Joseph Sullivan, who can move his head and fingers but little else, was all but bedridden this summer because his 69-year-old adoptive mother is disabled from two strokes and home health care was cut off when he lost Medicaid coverage. The Medicaid money ended when the boy's survivor benefits from his father's death increased his income $13 over the agency's $599 monthly limit.
Without Medicaid, the Sullivans couldn't afford the $190 weekly cost of home health care to keep Joseph bathed and dressed so he could leave the house and eventually return to school.
After hearing about Joseph's ordeal from a dentist in nearby Tuscaloosa, Cher mailed $550 for two weeks of home health care, with hopes that it would inspire others to pitch in, too.
"I've worked with children's charities for a number of years and it just sent up flags for me," said the dentist, Dr. Tony Davis, who said he met Cher while working with the Children's Cranial Facial Association (search).
The pop star has been the group's honorary spokeswoman since 1985, when her role in the movie "Mask" sparked her interest in helping children with facial deformities.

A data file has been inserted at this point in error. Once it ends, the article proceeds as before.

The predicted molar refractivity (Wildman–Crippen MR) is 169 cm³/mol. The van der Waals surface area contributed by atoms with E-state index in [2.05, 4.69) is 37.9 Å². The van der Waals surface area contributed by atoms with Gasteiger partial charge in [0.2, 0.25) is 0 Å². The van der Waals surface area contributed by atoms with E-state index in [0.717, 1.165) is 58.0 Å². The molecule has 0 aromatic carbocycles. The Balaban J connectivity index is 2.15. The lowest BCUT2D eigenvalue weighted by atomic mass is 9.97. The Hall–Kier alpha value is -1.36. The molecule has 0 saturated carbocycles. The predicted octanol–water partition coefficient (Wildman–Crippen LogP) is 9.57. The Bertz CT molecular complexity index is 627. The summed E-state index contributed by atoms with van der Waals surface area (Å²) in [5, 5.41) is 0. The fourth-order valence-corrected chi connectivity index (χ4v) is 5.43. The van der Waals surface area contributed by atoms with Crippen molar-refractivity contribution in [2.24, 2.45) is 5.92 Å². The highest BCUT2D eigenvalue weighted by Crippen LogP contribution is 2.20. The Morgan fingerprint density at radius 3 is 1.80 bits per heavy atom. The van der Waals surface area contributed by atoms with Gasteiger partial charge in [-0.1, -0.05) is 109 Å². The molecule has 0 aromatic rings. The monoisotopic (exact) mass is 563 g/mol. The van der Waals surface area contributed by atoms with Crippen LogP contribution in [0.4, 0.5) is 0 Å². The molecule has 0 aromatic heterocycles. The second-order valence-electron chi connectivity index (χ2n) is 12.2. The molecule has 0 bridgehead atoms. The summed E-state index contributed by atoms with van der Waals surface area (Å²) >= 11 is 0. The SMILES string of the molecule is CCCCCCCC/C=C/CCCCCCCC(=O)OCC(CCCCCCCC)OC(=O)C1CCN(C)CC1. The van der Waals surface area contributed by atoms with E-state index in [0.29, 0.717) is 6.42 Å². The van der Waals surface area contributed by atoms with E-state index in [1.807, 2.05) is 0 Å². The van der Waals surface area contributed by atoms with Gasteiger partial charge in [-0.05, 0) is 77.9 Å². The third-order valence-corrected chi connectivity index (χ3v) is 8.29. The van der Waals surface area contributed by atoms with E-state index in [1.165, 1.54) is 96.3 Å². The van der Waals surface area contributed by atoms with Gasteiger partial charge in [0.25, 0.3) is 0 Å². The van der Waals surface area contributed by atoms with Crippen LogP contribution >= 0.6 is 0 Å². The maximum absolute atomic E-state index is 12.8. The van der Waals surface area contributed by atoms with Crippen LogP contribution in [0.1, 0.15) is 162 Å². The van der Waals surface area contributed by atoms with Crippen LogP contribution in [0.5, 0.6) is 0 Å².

Cher's donation returned Sullivan's home health care, and the Area Agency on Aging for West Alabama is providing $1,200 from money used to give a break to caretakers over 60.
"It's great, isn't it? Shows there's still some good people in this world," said Joseph's mom, Betty Sullivan, a big fan of Cher in the '70s.
Joseph's attorney, Jennifer Lav, said the donations from Cher and the Agency on Aging will cover home health services through October. The family also has received other donations totaling about $450.
"So Joseph is going to be able to start school, and that's a very important thing right now," said Lav, a lawyer at the Alabama Disabilities Advocacy Programs.
But Lav worries that the donations are a short-term solution and she hasn't found a way to restore Sullivan's Medicaid. She is awaiting a response to her request for an administrative hearing on his case.